Albion Monitor /News

U.S. Businesses Profit from U.N.

by Thalif Deen

U.N. important to American business

(IPS) UNITED NATIONS -- The United States is making a killing on its investments in the United Nations, according to the head of the U.N.'s highest policy-making body.

Diogo Freitas do Amaral of Portugal, President of the 185 member General Assembly, said there is overwhelming evidence that members of the U.S. Congress who complain that Washington is not getting a fair return on its U.N. expenditures are dead wrong.

"It is simply not true to say that the U.S. pays too much to the United Nations and receives too little in return," he said.

U.S. companies continue to receive the largest share of U.N. contracts

To prove his claim, Freitas do Amaral pointed out that U.S. companies received 47 per cent of the $393 million in U.N. contracts last year, while Washington contributed just 25 per cent of the U.N.'s annual budget.

"And for every dollar the U.S. contributed in 1995 to the (New York-based) U.N. Development Program, American companies got back more than two dollars in UNDP procurement," he said.

"So you see, the critics are wrong. They are grossly misinformed," he said.

Last week, U.S. Ambassador Madeleine Albright told the U.S. Senate Appropriations Committee, "UNDP's expenditures in this country usually exceed the amount of our annual contributions."

She said that in 1995 "we contributed $113 million to UNDP's core budget, while UNDP spent more than $200 million in the U.S."

Albright added that while U.S. contributions have accounted for 10 to 12 per cent of UNDP's general resources, "our influence...has exceeded that."

At the third annual conference on U.N. procurement held last week, Ralph Cwerman of the U.N. Association of USA (UNA-USA) noted that U.S. companies continue to receive the largest share of U.N. contracts.

"The U.N. market is worth over $4 billion, and U.S. companies are obtaining nearly $1 billion in procurement contracts," he told representatives of mostly U.S. companies who participated in the conference.

"Those members of Congress who exaggerate the Organization's shortcomings and call for U.S. withdrawal are ignoring how important the United Nations is to U.S. business," he said.

"Simply put, U.N. procurement contracts means American jobs," said Cwerman, Vice President for Corporate Affairs at UNA-USA, a New York-based non-governmental organization with 175 chapters and more than 30,000 members throughout the United States.

Dispel several widespread "myths" about the United Nations, particularly claims that it is saddled with an expensive, bloated bureaucracy

Senator Jesse Helms, the Republican head of the U.S. Senate Foreign Relations Committee who is also a virulent critic of the United Nations, has said providing funds to the world body is "like pouring money into a rat hole."

As a result of Republican opposition to U.N. funding, Washington is currently the biggest single defaulter, falling $1.2 billion short of its U.N. budget obligation.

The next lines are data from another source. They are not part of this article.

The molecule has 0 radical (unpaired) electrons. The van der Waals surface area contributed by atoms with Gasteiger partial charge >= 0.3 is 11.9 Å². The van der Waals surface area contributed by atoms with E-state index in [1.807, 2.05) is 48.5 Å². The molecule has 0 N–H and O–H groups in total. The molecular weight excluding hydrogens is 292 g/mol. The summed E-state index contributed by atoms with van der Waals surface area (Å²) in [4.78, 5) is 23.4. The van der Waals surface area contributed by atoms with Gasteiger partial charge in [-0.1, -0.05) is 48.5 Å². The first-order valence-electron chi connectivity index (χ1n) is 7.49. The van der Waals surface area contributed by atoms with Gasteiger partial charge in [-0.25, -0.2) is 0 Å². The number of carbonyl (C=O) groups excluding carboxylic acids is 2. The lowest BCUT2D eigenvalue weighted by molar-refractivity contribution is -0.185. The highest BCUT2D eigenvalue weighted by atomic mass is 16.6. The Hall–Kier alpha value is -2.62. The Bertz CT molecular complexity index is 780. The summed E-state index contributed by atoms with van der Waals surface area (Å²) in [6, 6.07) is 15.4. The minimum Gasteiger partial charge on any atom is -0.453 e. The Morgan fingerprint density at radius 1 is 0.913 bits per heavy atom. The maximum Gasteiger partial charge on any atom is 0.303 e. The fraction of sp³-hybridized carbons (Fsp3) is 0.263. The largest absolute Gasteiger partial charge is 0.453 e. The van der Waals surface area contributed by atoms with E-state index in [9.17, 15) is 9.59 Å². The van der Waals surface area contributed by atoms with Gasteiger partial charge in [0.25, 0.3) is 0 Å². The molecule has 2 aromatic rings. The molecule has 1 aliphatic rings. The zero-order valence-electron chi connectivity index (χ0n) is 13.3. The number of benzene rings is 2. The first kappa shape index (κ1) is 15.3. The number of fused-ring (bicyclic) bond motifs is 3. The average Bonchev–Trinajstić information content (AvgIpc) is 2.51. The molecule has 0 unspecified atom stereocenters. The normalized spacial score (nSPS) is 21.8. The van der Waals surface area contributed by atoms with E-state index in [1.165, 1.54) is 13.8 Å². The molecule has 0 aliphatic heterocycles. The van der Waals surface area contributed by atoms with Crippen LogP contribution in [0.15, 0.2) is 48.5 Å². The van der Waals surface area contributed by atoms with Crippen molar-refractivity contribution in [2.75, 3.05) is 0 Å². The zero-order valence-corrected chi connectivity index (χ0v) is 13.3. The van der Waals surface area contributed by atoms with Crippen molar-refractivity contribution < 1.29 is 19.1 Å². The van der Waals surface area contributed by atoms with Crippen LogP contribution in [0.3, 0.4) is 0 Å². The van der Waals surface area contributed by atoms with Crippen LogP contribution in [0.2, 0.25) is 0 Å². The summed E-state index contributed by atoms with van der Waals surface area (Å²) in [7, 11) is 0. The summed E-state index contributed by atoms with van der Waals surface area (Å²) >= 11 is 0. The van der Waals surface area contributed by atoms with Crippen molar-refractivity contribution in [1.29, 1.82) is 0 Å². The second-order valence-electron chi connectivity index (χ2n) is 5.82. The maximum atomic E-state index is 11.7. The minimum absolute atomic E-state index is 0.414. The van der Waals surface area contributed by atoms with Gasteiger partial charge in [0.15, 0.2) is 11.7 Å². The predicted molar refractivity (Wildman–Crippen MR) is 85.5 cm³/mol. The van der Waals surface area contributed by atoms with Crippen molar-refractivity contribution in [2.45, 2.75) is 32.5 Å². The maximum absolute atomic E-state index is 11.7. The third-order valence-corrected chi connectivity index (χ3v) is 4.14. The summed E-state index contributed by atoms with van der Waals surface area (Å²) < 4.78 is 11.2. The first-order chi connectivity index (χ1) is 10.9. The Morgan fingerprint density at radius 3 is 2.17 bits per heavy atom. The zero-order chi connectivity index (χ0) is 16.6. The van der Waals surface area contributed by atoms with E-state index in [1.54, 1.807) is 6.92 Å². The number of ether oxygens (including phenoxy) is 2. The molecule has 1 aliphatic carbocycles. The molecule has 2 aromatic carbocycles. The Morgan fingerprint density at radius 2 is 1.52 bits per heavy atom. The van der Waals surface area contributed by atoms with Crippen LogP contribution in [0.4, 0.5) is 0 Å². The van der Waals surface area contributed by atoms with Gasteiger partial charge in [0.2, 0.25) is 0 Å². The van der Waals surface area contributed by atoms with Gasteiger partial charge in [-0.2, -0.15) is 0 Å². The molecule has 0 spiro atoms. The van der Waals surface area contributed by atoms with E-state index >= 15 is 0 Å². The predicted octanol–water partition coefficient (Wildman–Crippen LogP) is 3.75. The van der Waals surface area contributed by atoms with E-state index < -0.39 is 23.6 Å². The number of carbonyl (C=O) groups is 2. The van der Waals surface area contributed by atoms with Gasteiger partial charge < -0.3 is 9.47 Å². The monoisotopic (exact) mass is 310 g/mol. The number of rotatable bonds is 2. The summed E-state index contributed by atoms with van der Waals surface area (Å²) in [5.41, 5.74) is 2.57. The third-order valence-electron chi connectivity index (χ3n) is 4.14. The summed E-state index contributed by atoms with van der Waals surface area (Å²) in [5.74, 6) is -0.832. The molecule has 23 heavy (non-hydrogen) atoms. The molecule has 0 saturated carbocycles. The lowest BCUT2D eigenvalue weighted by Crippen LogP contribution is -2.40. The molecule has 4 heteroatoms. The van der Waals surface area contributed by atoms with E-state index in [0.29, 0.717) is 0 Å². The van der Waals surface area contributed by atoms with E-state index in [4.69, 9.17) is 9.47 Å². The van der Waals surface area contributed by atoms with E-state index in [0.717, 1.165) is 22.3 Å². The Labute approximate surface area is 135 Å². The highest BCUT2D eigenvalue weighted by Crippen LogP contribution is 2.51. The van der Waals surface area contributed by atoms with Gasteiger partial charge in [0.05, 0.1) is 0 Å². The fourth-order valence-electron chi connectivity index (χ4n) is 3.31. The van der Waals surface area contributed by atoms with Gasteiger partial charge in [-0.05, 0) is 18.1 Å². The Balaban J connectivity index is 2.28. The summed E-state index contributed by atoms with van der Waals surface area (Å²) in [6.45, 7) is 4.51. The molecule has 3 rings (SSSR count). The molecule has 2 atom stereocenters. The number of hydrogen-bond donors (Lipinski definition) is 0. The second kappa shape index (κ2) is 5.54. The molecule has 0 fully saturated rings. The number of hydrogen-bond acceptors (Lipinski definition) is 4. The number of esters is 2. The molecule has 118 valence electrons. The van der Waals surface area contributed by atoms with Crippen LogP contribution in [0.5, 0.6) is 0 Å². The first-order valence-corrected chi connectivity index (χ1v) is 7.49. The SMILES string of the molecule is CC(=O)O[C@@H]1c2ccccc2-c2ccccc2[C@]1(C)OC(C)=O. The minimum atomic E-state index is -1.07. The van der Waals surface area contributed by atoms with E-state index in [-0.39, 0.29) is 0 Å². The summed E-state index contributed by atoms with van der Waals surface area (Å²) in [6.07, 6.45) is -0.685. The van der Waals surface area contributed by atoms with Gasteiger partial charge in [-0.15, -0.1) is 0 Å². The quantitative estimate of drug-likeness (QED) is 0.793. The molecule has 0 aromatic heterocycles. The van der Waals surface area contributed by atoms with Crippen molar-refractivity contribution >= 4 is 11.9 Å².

The fact that U.S. companies are grabbing all the lucrative U.N. contracts at a time when Washington is the largest funding delinquent has angered officials from the 15 member European Union, who have proposed that companies from countries that default in their payments should be barred from bidding for U.N. contracts.

Freitas pointed out that while Washington pays 25 per cent of the regular U.N. budget, the United States accounts for 27 per cent of the world's gross national product.

As such, he continued, the U.S. contribution to the United Nations is "lower, not higher, than it should be, in principle."

Currently, the U.S. share of the U.N.'s regular budget, some $1.3 billion for the day-to-day operations in New York and the field, is about $321 million a year, the equivalent of $1.24 per capita.

The General Assembly President's defense of the world body comes at a time when right wing Republicans in Congress are not only seeking sharp cuts in U.S. funding, but they also are demanding the elimination of U.N. agencies which they consider "redundant."

The U.N. bodies, which may be eliminated as part of a radical restructuring of the United Nations, include the U.N. Industrial Development Organization and five U.N. regional commissions based in Bangkok, Santiago, Addis Ababa, Amman, and Geneva.

Freitas also tried to dispel several widespread "myths" about the United Nations, particularly claims that it is saddled with an expensive, bloated bureaucracy.

"To deal with all the great problems of the world, we employ 4,800 people. The Swedish capital of Stockholm, to deal with local problems of a city of one million, has 60,000 municipal employees," he pointed out.

The $1.3 billion that the United Nations spends annually, he added, is about 4 per cent of New York City's budget and nearly one fourth of Tokyo's fire department budget.

The services the United Nations provide, Freitas said, are relatively low cost. For example, he said, the total cost of all U.N. peacekeeping operations in 1993 was about $3 billion, the equivalent of 1.1 per cent of the U.S. military budget and less than 0.3 per cent of total global military spending.

"So we can conclude, based on very strong evidence and beyond all reasonable doubt," he said, "that the United Nations is not guilty of excessive and unreasonable spending."

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Albion Monitor July 7, 1996 (

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